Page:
Hanover voters reject plan to plow South Shore Road
A public hearing to close Hanover's South Shore Road to winter maintenance for up to another 10 years will take place Monday, following last week's special Town Meeting vote against plowing the road.
About 40 people turned out for the meeting.
Residents of the road, located next to Howard Pond, have been paying to have the road plowed privately. For 20 years it has been formally closed to winter maintenance by the town.
Over the past year selectmen have been researching the cost and tax implications of taking over plowing. The estimated cost, Selectman Dick Stratton told voters last week, was $5,000 to $8,000 annually.
Selectmen provided written material explaining the tax valuation adjustment made for property owners on the road: "The assessed land value (but not building value) is currently reduced by 15 percent in recognition of the reduced access without town-provided winter maintenance. If the town agrees to plow the road, the assessor recommends that we change that reduction to 5 percent. This change results in about an 11.8 percent increase in the land value, which will then be reflected in the property tax for the coming year. This adjustment for all properties increases the total land valuation to about $641,000. If we assume no change in the mil rate, this would result in $4,846 in additional property tax."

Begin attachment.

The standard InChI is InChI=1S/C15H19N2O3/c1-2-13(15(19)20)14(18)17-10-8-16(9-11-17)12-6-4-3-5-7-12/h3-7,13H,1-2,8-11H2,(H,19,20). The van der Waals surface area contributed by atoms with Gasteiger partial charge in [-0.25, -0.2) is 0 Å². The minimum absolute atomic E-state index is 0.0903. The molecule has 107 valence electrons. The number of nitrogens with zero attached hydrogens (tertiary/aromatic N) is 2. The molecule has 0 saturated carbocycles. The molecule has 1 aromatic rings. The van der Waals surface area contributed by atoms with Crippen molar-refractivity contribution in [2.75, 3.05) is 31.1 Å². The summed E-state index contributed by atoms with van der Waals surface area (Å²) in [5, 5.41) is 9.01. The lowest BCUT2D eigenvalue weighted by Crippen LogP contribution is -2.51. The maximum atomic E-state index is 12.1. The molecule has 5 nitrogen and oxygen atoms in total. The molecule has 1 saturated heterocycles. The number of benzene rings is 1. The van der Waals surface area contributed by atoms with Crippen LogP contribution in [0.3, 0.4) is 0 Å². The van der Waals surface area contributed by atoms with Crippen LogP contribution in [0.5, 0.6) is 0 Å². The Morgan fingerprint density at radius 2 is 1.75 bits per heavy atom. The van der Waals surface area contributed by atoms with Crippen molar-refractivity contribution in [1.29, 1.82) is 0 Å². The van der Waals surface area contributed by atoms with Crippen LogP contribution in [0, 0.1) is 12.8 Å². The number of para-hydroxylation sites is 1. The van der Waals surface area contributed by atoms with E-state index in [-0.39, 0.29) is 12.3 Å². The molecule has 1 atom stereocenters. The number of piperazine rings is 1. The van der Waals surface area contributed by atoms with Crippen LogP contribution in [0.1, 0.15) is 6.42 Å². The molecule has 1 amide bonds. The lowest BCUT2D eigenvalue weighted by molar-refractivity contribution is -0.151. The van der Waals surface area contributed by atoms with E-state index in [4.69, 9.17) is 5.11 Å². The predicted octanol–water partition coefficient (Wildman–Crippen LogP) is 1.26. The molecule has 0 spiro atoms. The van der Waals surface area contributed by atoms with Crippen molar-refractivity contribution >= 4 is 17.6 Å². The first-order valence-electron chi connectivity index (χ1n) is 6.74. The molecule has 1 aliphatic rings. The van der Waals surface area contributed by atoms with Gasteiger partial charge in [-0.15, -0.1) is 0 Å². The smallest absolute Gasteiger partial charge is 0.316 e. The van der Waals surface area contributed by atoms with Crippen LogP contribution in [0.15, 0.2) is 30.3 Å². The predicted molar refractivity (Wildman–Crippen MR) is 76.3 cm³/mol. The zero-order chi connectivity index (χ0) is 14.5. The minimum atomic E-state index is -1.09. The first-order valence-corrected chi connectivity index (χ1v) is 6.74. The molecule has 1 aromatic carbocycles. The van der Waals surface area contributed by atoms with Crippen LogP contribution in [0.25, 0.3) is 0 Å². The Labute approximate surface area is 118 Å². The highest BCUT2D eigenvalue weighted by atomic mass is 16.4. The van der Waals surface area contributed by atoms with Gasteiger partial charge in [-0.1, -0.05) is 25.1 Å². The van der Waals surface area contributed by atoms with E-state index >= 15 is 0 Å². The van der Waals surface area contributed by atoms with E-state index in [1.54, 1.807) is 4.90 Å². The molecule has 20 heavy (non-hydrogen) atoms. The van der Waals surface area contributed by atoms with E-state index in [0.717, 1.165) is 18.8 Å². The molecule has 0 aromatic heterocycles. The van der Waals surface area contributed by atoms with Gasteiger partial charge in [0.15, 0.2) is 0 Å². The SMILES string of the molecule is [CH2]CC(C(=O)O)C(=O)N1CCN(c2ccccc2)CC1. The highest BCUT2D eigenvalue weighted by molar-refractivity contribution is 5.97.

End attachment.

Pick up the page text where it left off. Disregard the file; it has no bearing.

Selectmen did not make a recommendation as a board on the issue.
Speaking as an individual, Stratton favored plowing the road. "We as a town provide services," he said, "We have the library, the Town Office, the schools, the roads, a pond. "Together we agree to create a community. We provide serives for everybody. Town roads and maintenance for roads that belong to the town is an appropriate step."
He said there had been an "evolution" of development on the South Shore Road, and there isa trend toward more homes with year-round access than in the past, leading to his conclusion that the town should plow.
"I think it's time," he said.
But many were skeptical. Some who live on private roads and pay for their own plowing were either not sympathetic or said the town should also pay to plow their roads.
Others pointed out that the South Shore Road is a town road, and they said that made a difference. One South Shore Road resident added that the number of people and the total tax base on the road should be taken into account.
Joanne Hicks, who lives on a private road, countered that private road residents should get the same 15 percent value reduction as those on the South Shore Road.
Arthur Hicks speculated that the town would likely end up adding gravel to the road to make it more plowable, costing more money.
After about 45 minutes of discussion a secret ballot was taken, with 11 in favor of winter maintenance and 24 opposed.
Monday's hearing is at 6 p.m. at the Town House.